The Lithuanian Foreign Minister, Linas Linkevičius, said that his country would do its utmost to contribute to further development of the Eastern Partnership policy. Lithuania hopes that this third such summit will see the signing of the Association Agreement, including a so-called "deep and comprehensive free trade agreement", with Ukraine, that similar agreements will be finalised with Moldova, Georgia and Armenia, and that progress will be made with Azerbaijan. Lithuania also hopes that the Vilnius Summit will serve as an opportunity to make progress in the field of visa liberalisation.
However, it remains uncertain if such an ambitious agenda can be fulfilled. With respect to Ukraine, the largest country covered by the Eastern partnership, EU officials say that progress is lacking in key areas of concern. These include the situation of former prime minister Yulia Tymoshenko, who is serving a seven-year prison sentence, seen by many in the EU as politically motivated.
Energy issues are expected to be given a high priority during the Lithuanian Presidency. At their summit on 22 May, EU leaders adopted guidelines in four areas, including on the completion of the internal energy market, launched more than 10 years ago amid much resistance from wary member states.
According to the summit conclusions, EU leaders reaffirmed their objective of completing the internal energy market by 2014 and developing interconnections, so as to put an end to the isolation of Member States from European gas and electricity networks by 2015.
In this context, the Lithuanian Presidency has been tasked to present a report on equal market conditions for internal and external energy suppliers, to work on nuclear safety in the EU neighbourhood and, in general, to reflect how to better coordinate the external dimension of the EU energy policy.
Lithuania is a country that could be seen as an “energy island”, since it is still part of the Soviet grid. The country plans to synchronise its transmission system with that of the Union’s ENTSO-E system by 2016.
Lithuania has stated that it would seek completion of the internal EU energy market, as the only way to ensure secure energy supplies and competitiveness, and provide affordable prices for European citizens. Lithuania will also seek to strengthen the external dimension of the EU energy policy.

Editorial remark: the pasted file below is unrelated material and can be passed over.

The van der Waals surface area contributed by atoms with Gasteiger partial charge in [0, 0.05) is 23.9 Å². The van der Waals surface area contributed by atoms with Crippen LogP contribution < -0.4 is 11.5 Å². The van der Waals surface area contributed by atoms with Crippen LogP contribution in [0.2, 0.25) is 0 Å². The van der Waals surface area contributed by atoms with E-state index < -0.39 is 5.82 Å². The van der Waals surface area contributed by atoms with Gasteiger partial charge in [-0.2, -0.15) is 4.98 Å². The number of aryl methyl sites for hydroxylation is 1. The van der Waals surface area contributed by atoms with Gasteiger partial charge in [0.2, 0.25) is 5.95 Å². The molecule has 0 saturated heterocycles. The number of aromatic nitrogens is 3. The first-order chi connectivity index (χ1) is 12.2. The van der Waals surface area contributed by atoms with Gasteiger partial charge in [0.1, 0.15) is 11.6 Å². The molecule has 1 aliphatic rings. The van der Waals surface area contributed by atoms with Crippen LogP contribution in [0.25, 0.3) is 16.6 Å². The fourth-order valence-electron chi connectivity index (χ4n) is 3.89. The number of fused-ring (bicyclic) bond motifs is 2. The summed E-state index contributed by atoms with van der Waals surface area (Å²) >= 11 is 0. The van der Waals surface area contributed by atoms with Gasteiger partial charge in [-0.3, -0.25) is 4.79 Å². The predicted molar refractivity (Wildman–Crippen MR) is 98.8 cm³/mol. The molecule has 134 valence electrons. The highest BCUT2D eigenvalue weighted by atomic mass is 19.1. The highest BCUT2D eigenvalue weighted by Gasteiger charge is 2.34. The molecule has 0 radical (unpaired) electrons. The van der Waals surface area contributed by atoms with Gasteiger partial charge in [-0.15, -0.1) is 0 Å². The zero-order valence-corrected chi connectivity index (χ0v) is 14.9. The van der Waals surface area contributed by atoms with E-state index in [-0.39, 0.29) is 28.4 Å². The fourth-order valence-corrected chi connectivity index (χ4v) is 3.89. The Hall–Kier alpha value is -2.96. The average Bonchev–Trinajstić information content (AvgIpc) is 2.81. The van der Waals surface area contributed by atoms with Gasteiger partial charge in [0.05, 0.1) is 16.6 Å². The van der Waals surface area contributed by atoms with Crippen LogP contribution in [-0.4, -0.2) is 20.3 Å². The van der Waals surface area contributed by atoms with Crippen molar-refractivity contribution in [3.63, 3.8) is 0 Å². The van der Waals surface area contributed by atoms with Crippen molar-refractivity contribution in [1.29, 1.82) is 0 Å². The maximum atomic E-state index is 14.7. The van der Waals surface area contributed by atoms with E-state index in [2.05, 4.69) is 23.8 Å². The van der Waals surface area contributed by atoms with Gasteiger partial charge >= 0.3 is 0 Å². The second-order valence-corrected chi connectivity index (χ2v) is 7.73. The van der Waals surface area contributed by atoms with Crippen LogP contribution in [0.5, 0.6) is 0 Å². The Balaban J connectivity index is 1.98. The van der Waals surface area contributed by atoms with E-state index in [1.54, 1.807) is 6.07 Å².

At their 14-15 March summit, EU leaders decided to hold a series of thematic discussions on sectoral and structural issues key to economic growth and European competitiveness. Accordingly, the 24-25 October summit will be dedicated to innovation and digital and other services.
Although the organisation of the summit falls within the competence of Council President Herman Van Rompuy, Lithuania will strive to bring to life some “deliverables” ahead of the summit, diplomats said.
The Lithuanian Presidency will seek to reach agreement on trans-European telecommunication networks regulation as a means of boosting investments in the ICT sector. An important aim of the Presidency is to develop secure, trustworthy and easy online transactions, as an important element of the European digital single market. The proposed regulation on electronic identification and trust services for electronic transactions in the internal market is seen as a priority for the Lithuanian Presidency.
An important highlight of the Lithuanian Presidency will be the ICT conference in to be held in Vilnius on 6-8 November with 3,000 participants, which is expected to be the largest Presidency event.
Effective management of EU external borders will be one of Lithuania’s priorities during its EU stint. According to officials, special attention will be given to the discussion on the Smart Borders package as well as proposal on Frontex joint operations at sea.
Another key area is cyber security, an issue which Lithuania plans to address in the informal meeting of the Justice and Home Affairs ministers on 18-19 July in Vilnius.
EU countries gave the European Commission a mandate on 14 June for negotiations with the USA to forge a comprehensive transatlantic trade and investment partnership (TTIP). Brussels and Washington hope to deliver on their promise by the end of the Commission’s mandate in October 2014.
Although no major breakthroughs are expected in the short term, the Lithuanian Presidency is expected to help advance the negotiations, seen as one of the Union’s boldest projects in recent years. A comprehensive EU-US deal could over time boost EU GDP by 0.5% annually and help create approximately 400,000 jobs in the EU, according to the European Commission.